How Great is Our God in HEBREW,

Sunday, September 13, 2009

Pain and its Relative, Fear

Yesterday I discussed my two greatest challenges, historically. Today I will attempt to pinpoint what areas I am tempted to trip over and which cause me great difficulty day to day in my current life. Honestly, the largest area of difficulty is not one that is related much to mental illness, but it does, however, affect my perspective on life and my daily willingness to get out of bed and face another day. You may have already guessed it but the answer is "pain." Asthma is bad; pain is worse. It keeps me a prisoner in many ways and one of them is through the bondage of fear.

Yesterday I had a church picnic to attend and I really had looked forward to it, but had a very miserable night with pain that I can't begin to describe. By 9 a.m. my pain was under better control but I was afraid. Afraid that I would get there and have a miserable time because of my pain...afraid that I would feel that horrible alienation that comes as a result of both my mental illness and my physical struggles. I waivered and probably would have chickened out from attending, but a good friend I chat with online, identified the source of my reluctance and told me, "If you don't go then FEAR WINS! and the only one to blame is you." (Isn't it great to have friends that lay it on the line?) So I went. It hurt. But I also had a fairly good time. True, I had to leave early. I knew that would probably happen, but I'm glad that I got to go anyway.

So pain creates fear. I have a friend in my Bible Study who has a bulging disc in his back. He received an injection of cortisone into his back and the pain was greatly alleviated, but he still is walking stiffly as though he has a board strapped to his back. When he said to me, "I don't know why I'm walking this way, when I'm actually feeling better...." I told him, "I do. You are AFRAID of inducing more pain by some inadvertent motion, so you are walking in a way that you think will protect you from that."

This has all kinds of parallels and implications to us as humans who suffer and to patients with mental illness. Fear causes us to stiffen; to dread; to cause ourselves new pain by the way we tense ourselves and keep ourselves from relaxing into life once again....once the crisis has past. This anxiety is one that my husband and daughter suffer from greatly...while they wait the (inevitable, according to them) breakdown that I will experience any day now. They do not enjoy the days when I am doing well, cannot relax and laugh and allow themselves to hope that maybe I'll stay out of the hospital for a while now. The anticipation of pain causes us great and often unnecessary fear.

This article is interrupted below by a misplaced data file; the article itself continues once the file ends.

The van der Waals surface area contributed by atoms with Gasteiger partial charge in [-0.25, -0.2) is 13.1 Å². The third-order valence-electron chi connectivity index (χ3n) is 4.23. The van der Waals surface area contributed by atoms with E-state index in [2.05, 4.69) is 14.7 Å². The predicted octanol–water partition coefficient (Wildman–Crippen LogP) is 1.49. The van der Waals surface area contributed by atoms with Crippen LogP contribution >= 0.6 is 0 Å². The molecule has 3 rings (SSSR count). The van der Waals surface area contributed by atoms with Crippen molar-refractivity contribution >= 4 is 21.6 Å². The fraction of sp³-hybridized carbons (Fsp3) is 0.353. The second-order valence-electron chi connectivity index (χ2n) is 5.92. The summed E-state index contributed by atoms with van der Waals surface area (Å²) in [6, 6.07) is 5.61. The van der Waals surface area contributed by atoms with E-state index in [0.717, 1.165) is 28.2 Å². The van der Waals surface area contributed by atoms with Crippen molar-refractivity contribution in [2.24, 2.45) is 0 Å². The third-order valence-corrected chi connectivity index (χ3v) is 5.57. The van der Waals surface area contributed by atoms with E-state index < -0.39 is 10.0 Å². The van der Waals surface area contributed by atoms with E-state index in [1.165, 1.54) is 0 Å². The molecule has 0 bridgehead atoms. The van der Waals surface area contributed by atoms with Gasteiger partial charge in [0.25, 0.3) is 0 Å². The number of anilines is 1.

I got off on sort of a tangent. This is maybe one of my family's greatest struggles now, but for me the actual daily struggle with physical pain is one that sometimes seems insurmountable. It causes me to have sleepless nights and exhausted days. It causes me to not have much pleasure even in events that should be relaxing and fun. It causes me to miss out on much of the "normal" events of people's lives and changes inconsequential things like a trip to the grocery store into a herculean task. The fact that my condition is one that will deteriorate even more throughout my future, makes me want to hide and not go there. It keeps me from having any pleasant anticipatory thoughts about what is upcoming. Sometimes, like last night, it is a teeth grinding, muscle-clenching, second counting effort to just make it through the minute I inhabit and I cannot look beyond that to imagine five more of them coming afterwards!

I've experienced such mental anguish that the same could be said of it as well. And honestly, if I had to choose between that mental suffering and my physical suffering, I would be at a loss to know which is worse. That is not to say that my pain is minimal...that is to try to give you a picture of how INTENSE the suffering of despair can be. That is why and how suicide can seem to be a logical just END that misery.Thank you God, that you do not give us both physical agony simulataneous with mental anguish. Thank you that your Grace is sufficient for me...every second of every day. Thank you for humor...for friends...and for being there in those long, lonely nights when we suffer "alone."
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